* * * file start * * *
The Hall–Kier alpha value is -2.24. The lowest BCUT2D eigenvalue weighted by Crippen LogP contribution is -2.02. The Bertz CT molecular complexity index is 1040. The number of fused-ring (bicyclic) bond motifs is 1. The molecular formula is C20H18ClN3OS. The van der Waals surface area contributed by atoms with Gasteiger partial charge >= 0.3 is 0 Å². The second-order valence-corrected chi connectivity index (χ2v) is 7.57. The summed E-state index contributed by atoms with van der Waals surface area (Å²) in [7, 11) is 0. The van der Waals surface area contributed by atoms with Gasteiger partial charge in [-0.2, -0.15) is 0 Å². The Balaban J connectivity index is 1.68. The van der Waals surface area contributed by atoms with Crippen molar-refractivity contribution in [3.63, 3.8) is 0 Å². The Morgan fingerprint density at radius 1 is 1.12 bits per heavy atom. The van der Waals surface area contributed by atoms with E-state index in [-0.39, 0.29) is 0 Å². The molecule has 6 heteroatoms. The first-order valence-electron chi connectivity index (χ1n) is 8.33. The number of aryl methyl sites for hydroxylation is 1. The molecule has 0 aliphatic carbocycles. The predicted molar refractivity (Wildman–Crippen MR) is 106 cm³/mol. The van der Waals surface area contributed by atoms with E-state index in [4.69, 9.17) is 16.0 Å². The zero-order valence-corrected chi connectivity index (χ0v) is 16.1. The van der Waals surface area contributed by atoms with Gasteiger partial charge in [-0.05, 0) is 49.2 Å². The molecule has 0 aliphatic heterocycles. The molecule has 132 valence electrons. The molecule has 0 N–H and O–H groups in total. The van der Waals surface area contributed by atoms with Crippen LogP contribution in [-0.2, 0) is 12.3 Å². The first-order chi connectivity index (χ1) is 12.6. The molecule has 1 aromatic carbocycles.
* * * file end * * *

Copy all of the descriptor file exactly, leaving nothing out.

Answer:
The Hall–Kier alpha value is -2.24. The lowest BCUT2D eigenvalue weighted by Crippen LogP contribution is -2.02. The Bertz CT molecular complexity index is 1040. The number of fused-ring (bicyclic) bond motifs is 1. The molecular formula is C20H18ClN3OS. The van der Waals surface area contributed by atoms with Gasteiger partial charge >= 0.3 is 0 Å². The second-order valence-corrected chi connectivity index (χ2v) is 7.57. The summed E-state index contributed by atoms with van der Waals surface area (Å²) in [7, 11) is 0. The van der Waals surface area contributed by atoms with Gasteiger partial charge in [-0.2, -0.15) is 0 Å². The Balaban J connectivity index is 1.68. The van der Waals surface area contributed by atoms with Crippen molar-refractivity contribution in [3.63, 3.8) is 0 Å². The Morgan fingerprint density at radius 1 is 1.12 bits per heavy atom. The van der Waals surface area contributed by atoms with E-state index in [-0.39, 0.29) is 0 Å². The molecule has 6 heteroatoms. The first-order valence-electron chi connectivity index (χ1n) is 8.33. The number of aryl methyl sites for hydroxylation is 1. The molecule has 0 aliphatic carbocycles. The predicted molar refractivity (Wildman–Crippen MR) is 106 cm³/mol. The van der Waals surface area contributed by atoms with E-state index in [4.69, 9.17) is 16.0 Å². The zero-order valence-corrected chi connectivity index (χ0v) is 16.1. The van der Waals surface area contributed by atoms with Gasteiger partial charge in [-0.05, 0) is 49.2 Å². The molecule has 0 aliphatic heterocycles. The molecule has 132 valence electrons. The molecule has 0 N–H and O–H groups in total. The van der Waals surface area contributed by atoms with Crippen LogP contribution in [-0.2, 0) is 12.3 Å². The first-order chi connectivity index (χ1) is 12.6. The molecule has 1 aromatic carbocycles.